There have been many people who have expressed their support, enthusiasm, excitement and best wishes for the return of Amazing Stories.
To all who have done so, my deepest and most heartfelt thank you. There will be a place for each and everyone of you here.
In this particular issue, the relaunch prelaunch, there are several people who deserve particular thanks and mentions:
First to thank are the members of the editorial advisory board. Barry Malzberg, Joe Wrzos, Patrick L. Price, Ted White and Robert Silverberg: this project would literally not have gotten off the ground if you had not been generous beyond measure by allowing your names to be associated with my work. I hope that the progress being made provides some small measure of compensation.
Matt Staggs, Mike Glyer, John Ottinger, John Denardo, Keith Graham, Mike Brotherton, John Whalen, Michael Burstein, Cheryl Morgan, Michael Walsh, Victoria Blake, Kevin Standlee, Gary Farber, Heather Massey, Daniel Kimmel, Neil Clarke, Bud Webster, (and those I have erroneously forgotten to include here) thank you for the support and for allowing things to be bounced off of you.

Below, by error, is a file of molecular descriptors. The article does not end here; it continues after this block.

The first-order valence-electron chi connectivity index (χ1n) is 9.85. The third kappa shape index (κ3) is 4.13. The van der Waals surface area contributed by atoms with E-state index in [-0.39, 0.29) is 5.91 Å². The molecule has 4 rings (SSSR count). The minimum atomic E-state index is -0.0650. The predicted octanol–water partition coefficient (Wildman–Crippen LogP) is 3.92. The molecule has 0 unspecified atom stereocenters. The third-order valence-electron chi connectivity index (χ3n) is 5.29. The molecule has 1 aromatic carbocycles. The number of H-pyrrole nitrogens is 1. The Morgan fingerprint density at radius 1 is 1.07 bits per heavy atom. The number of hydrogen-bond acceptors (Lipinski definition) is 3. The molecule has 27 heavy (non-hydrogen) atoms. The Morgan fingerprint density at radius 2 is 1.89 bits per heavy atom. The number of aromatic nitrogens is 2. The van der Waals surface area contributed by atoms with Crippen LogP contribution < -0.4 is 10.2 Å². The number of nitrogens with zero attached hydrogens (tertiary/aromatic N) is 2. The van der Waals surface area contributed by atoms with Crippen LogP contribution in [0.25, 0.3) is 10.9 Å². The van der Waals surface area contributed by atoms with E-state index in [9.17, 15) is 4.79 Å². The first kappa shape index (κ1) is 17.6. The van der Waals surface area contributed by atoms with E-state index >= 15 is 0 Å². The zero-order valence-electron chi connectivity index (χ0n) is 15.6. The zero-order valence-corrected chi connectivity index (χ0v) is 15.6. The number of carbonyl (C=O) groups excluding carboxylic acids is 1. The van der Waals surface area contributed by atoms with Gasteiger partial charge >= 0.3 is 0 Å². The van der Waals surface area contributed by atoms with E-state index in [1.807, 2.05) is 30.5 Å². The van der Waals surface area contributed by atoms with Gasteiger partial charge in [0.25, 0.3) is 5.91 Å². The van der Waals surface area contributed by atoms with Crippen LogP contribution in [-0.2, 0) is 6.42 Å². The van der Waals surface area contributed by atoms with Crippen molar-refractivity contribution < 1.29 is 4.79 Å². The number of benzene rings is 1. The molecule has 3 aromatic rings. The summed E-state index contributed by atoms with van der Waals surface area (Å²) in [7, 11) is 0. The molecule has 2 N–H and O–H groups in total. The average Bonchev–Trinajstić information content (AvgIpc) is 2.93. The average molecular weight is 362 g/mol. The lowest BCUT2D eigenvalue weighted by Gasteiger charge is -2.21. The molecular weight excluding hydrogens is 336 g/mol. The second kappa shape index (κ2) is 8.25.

The Chums for letting me join their group (wow!)
And as they say, last but certainly not least, the folks who contributed to this particular issue in a bit more detail:
Had two stories published in an earlier incarnation of Amazing Stories and has offered them both up to help get the ball rolling again. Jack is a former Steely-Eyed Missile Man, having worked on both the Apollo and NASA Space Shuttle programs, his forte being re-entry procedures (kind of important, huh?); he’s appeared on television in a Science channel series on the Moon program. He has retired from being a rocket scientist and now writes full time.
is an author’s collective; members are professional writers who have combined talents to publish their backlists and to offer new works in e-book format(s).
A number of the members of Book View Cafe agreed to participate in a round-robin email interview format. Those Book View Cafe members are: